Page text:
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Notice

National Institute on Disability and Rehabilitation Research (NIDRR)-Disability and Rehabilitation Research Projects and Centers Program-Disability Rehabilitation Research Project (DRRP)-Center on Knowledge Translation (KT) for Employment Research (Center)

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Information about this document as published in the Federal Register.

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Catalog of Federal Domestic Assistance (CFDA) Number: 84.133A-5.

AGENCY:

Office of Special Education and Rehabilitative Services, Department of Education.

ACTION:

Notice of final priority.

SUMMARY:

The Assistant Secretary for Special Education and Rehabilitative Services announces a priority for the Disability and Rehabilitation Research Projects and Centers Program administered by NIDRR. Specifically, this notice announces a priority for a DRRP to serve as the Center on Knowledge Translation (KT) for Employment Research (Center). The Assistant Secretary may use this priority for a competition in fiscal year (FY) 2010 and later years. We take this action to focus research attention on areas of national need. We intend this priority to improve rehabilitation services and outcomes for individuals with disabilities.

DATES:

Effective Date: This priority is effective August 11, 2010.

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FOR FURTHER INFORMATION CONTACT:

Lynn Medley, U.S. Department of Education, 400 Maryland Avenue, SW., Room 5140, Potomac Center Plaza (PCP), Washington, DC 20202-2700. Telephone: (202) 245-7338 or by e-mail: Lynn.Medley@ed.gov.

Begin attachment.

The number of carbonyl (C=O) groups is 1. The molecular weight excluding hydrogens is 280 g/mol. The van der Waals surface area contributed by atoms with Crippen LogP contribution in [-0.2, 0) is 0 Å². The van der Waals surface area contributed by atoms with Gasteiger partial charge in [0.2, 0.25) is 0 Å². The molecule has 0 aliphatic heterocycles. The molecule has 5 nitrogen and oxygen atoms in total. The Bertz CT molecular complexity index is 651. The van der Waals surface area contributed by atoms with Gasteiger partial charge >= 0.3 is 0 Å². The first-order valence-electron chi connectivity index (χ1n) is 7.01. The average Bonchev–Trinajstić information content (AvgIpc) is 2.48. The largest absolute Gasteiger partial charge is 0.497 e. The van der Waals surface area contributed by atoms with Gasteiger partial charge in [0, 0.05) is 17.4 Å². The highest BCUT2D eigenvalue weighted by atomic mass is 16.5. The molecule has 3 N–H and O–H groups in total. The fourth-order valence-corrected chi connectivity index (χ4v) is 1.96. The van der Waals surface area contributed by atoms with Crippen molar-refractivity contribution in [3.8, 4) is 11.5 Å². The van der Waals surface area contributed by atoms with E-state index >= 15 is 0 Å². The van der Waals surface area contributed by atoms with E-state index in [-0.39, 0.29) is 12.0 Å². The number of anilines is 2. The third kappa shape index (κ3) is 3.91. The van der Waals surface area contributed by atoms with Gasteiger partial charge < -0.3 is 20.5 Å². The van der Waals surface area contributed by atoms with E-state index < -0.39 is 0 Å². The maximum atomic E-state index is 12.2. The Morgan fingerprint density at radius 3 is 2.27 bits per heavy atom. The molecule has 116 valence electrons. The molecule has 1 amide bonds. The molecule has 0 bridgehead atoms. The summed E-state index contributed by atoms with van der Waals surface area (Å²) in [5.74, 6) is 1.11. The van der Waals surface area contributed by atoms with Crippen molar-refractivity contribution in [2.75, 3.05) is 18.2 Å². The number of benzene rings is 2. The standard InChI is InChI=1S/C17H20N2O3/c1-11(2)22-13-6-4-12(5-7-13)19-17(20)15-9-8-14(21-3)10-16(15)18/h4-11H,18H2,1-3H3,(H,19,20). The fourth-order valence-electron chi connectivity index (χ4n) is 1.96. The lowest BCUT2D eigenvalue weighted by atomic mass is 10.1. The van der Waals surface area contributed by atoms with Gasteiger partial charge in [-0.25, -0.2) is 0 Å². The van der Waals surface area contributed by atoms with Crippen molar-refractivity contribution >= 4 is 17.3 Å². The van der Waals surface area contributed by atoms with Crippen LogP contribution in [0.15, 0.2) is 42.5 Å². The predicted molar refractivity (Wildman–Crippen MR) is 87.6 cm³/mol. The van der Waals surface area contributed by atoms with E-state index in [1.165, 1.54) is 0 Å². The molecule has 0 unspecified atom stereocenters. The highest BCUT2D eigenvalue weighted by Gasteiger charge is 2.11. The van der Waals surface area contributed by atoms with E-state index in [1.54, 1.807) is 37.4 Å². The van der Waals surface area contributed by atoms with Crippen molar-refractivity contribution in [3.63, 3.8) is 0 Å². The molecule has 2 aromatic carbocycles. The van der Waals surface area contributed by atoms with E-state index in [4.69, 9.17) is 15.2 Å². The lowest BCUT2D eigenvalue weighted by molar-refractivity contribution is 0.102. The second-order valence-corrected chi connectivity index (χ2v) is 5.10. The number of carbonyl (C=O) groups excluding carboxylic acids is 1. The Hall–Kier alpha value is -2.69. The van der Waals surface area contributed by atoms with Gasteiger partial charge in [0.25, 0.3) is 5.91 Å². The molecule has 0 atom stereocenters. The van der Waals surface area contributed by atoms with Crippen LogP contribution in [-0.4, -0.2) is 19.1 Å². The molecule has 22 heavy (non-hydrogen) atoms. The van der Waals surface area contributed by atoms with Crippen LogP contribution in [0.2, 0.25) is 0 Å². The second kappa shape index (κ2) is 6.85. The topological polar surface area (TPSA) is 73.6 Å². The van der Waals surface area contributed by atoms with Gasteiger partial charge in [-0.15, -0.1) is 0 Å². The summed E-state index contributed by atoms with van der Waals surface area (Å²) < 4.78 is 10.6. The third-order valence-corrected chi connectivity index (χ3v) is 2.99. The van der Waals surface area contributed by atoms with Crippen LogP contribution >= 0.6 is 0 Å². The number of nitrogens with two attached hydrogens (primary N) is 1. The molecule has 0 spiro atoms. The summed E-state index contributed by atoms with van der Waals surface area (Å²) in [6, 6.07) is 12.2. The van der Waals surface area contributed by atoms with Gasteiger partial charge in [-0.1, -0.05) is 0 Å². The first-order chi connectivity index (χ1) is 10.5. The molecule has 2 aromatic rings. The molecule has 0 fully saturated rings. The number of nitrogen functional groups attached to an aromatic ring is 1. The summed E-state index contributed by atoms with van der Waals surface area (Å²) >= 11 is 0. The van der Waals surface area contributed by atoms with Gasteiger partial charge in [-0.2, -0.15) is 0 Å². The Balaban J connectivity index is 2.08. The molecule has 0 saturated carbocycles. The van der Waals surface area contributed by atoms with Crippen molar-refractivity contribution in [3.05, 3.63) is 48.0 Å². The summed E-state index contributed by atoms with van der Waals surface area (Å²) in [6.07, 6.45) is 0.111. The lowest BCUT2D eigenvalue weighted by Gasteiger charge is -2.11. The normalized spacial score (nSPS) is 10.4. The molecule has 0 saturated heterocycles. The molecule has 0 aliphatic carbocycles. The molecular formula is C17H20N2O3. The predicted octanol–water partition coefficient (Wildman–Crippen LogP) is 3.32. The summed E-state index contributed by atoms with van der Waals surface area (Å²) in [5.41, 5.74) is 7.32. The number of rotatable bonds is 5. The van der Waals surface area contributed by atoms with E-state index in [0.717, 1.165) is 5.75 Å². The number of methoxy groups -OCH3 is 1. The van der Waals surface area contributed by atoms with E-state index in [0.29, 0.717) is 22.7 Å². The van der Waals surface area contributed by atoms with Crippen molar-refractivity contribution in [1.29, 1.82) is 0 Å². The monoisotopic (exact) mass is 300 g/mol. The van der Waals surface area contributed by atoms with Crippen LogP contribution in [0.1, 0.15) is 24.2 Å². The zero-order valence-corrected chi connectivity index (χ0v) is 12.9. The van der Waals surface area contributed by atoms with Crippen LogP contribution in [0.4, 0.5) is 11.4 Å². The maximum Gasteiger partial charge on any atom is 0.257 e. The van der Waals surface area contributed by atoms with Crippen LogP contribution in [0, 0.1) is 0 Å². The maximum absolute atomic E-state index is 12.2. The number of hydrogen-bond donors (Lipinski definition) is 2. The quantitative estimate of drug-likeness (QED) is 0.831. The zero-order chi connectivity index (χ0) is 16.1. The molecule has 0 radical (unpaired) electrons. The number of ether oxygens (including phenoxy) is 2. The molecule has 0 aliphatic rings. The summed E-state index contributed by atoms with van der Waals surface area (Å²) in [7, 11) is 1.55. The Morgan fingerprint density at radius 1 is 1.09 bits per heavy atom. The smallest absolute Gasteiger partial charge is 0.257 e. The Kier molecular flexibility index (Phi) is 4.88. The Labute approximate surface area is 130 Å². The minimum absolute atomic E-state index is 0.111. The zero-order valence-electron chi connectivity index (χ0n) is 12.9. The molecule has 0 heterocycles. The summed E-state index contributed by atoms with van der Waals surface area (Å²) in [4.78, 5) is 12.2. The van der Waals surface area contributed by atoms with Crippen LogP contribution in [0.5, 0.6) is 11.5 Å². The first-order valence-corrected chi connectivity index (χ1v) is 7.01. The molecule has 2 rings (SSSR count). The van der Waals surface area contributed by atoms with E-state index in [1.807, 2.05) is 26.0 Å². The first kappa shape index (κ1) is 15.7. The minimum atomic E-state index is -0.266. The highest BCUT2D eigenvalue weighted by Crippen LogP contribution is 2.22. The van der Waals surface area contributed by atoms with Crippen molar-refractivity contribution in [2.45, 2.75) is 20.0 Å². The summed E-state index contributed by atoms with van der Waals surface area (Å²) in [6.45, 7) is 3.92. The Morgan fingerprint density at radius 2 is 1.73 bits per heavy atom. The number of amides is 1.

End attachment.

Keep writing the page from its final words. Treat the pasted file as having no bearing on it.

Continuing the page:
If you use a telecommunications device for the deaf (TDD), call the Federal Relay Service (FRS), toll free, at 1-800-877-8339.

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SUPPLEMENTARY INFORMATION:

This notice of final priority is in concert with NIDRR's Final Long-Range Plan for FY 2005-2009 (Plan). The Plan, which was published in the Federal Register on February 15, 2006 (71 FR 8165), can be accessed on the Internet at the following site: http://www.ed.gov/​about/​offices/​list/​osers/​nidrr/​policy.html.

Through the implementation of the Plan, NIDRR seeks to: (1) Improve the quality and utility of disability and rehabilitation research; (2) foster an exchange of expertise, information, and training to facilitate the advancement of knowledge and understanding of the unique needs of traditionally underserved populations; (3) determine best strategies and programs to improve rehabilitation outcomes for underserved populations; (4) identify research gaps; (5) identify mechanisms of integrating research and practice; and (6) disseminate findings.

Purpose of Program: